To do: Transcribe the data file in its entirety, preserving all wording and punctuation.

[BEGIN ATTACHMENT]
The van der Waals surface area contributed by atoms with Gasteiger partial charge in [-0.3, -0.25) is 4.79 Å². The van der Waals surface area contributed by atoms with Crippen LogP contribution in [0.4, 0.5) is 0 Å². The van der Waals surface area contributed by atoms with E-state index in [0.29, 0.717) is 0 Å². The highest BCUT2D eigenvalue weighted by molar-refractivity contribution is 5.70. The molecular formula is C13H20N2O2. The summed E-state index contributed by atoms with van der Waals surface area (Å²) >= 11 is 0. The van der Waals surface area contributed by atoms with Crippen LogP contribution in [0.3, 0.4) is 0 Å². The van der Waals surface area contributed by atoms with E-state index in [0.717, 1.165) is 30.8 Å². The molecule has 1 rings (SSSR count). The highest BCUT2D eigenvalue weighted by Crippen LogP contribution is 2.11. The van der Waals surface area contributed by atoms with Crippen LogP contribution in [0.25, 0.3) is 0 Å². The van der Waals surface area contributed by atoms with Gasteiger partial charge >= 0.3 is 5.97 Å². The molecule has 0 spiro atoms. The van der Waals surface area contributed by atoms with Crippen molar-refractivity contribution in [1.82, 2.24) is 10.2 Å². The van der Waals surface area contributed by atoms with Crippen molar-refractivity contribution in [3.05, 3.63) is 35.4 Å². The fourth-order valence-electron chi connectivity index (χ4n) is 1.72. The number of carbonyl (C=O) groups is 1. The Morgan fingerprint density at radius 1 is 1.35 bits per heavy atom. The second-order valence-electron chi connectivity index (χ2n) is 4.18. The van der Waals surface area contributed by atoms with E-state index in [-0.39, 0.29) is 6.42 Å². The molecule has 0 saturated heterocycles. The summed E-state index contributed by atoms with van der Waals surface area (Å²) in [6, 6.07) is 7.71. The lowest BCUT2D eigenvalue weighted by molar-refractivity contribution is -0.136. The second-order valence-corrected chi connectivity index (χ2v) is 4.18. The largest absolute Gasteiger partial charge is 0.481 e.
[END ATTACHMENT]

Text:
The van der Waals surface area contributed by atoms with Gasteiger partial charge in [-0.3, -0.25) is 4.79 Å². The van der Waals surface area contributed by atoms with Crippen LogP contribution in [0.4, 0.5) is 0 Å². The van der Waals surface area contributed by atoms with E-state index in [0.29, 0.717) is 0 Å². The highest BCUT2D eigenvalue weighted by molar-refractivity contribution is 5.70. The molecular formula is C13H20N2O2. The summed E-state index contributed by atoms with van der Waals surface area (Å²) >= 11 is 0. The van der Waals surface area contributed by atoms with Crippen LogP contribution in [0.3, 0.4) is 0 Å². The van der Waals surface area contributed by atoms with E-state index in [0.717, 1.165) is 30.8 Å². The molecule has 1 rings (SSSR count). The highest BCUT2D eigenvalue weighted by Crippen LogP contribution is 2.11. The van der Waals surface area contributed by atoms with Crippen LogP contribution in [0.25, 0.3) is 0 Å². The van der Waals surface area contributed by atoms with Gasteiger partial charge >= 0.3 is 5.97 Å². The molecule has 0 spiro atoms. The van der Waals surface area contributed by atoms with Crippen molar-refractivity contribution in [1.82, 2.24) is 10.2 Å². The van der Waals surface area contributed by atoms with Crippen molar-refractivity contribution in [3.05, 3.63) is 35.4 Å². The fourth-order valence-electron chi connectivity index (χ4n) is 1.72. The number of carbonyl (C=O) groups is 1. The Morgan fingerprint density at radius 1 is 1.35 bits per heavy atom. The second-order valence-electron chi connectivity index (χ2n) is 4.18. The van der Waals surface area contributed by atoms with E-state index in [-0.39, 0.29) is 6.42 Å². The molecule has 0 saturated heterocycles. The summed E-state index contributed by atoms with van der Waals surface area (Å²) in [6, 6.07) is 7.71. The lowest BCUT2D eigenvalue weighted by molar-refractivity contribution is -0.136. The second-order valence-corrected chi connectivity index (χ2v) is 4.18. The largest absolute Gasteiger partial charge is 0.481 e.